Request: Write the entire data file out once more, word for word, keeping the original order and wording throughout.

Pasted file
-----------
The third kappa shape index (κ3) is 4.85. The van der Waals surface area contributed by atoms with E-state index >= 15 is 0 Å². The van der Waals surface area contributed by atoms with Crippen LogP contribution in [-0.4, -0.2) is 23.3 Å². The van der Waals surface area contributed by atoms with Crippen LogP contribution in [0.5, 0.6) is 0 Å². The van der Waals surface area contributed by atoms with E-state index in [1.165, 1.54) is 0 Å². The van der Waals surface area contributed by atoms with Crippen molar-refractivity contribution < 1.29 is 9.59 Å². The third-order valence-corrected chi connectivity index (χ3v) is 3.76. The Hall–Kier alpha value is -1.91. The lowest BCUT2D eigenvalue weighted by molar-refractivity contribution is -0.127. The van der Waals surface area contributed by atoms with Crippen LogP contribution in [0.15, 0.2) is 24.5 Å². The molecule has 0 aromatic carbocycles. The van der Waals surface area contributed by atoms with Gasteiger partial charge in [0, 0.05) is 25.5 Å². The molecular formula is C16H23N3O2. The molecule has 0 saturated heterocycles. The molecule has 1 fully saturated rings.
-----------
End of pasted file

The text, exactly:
The third kappa shape index (κ3) is 4.85. The van der Waals surface area contributed by atoms with E-state index >= 15 is 0 Å². The van der Waals surface area contributed by atoms with Crippen LogP contribution in [-0.4, -0.2) is 23.3 Å². The van der Waals surface area contributed by atoms with Crippen LogP contribution in [0.5, 0.6) is 0 Å². The van der Waals surface area contributed by atoms with E-state index in [1.165, 1.54) is 0 Å². The van der Waals surface area contributed by atoms with Crippen molar-refractivity contribution < 1.29 is 9.59 Å². The third-order valence-corrected chi connectivity index (χ3v) is 3.76. The Hall–Kier alpha value is -1.91. The lowest BCUT2D eigenvalue weighted by molar-refractivity contribution is -0.127. The van der Waals surface area contributed by atoms with Crippen LogP contribution in [0.15, 0.2) is 24.5 Å². The molecule has 0 aromatic carbocycles. The van der Waals surface area contributed by atoms with Gasteiger partial charge in [0, 0.05) is 25.5 Å². The molecular formula is C16H23N3O2. The molecule has 0 saturated heterocycles. The molecule has 1 fully saturated rings.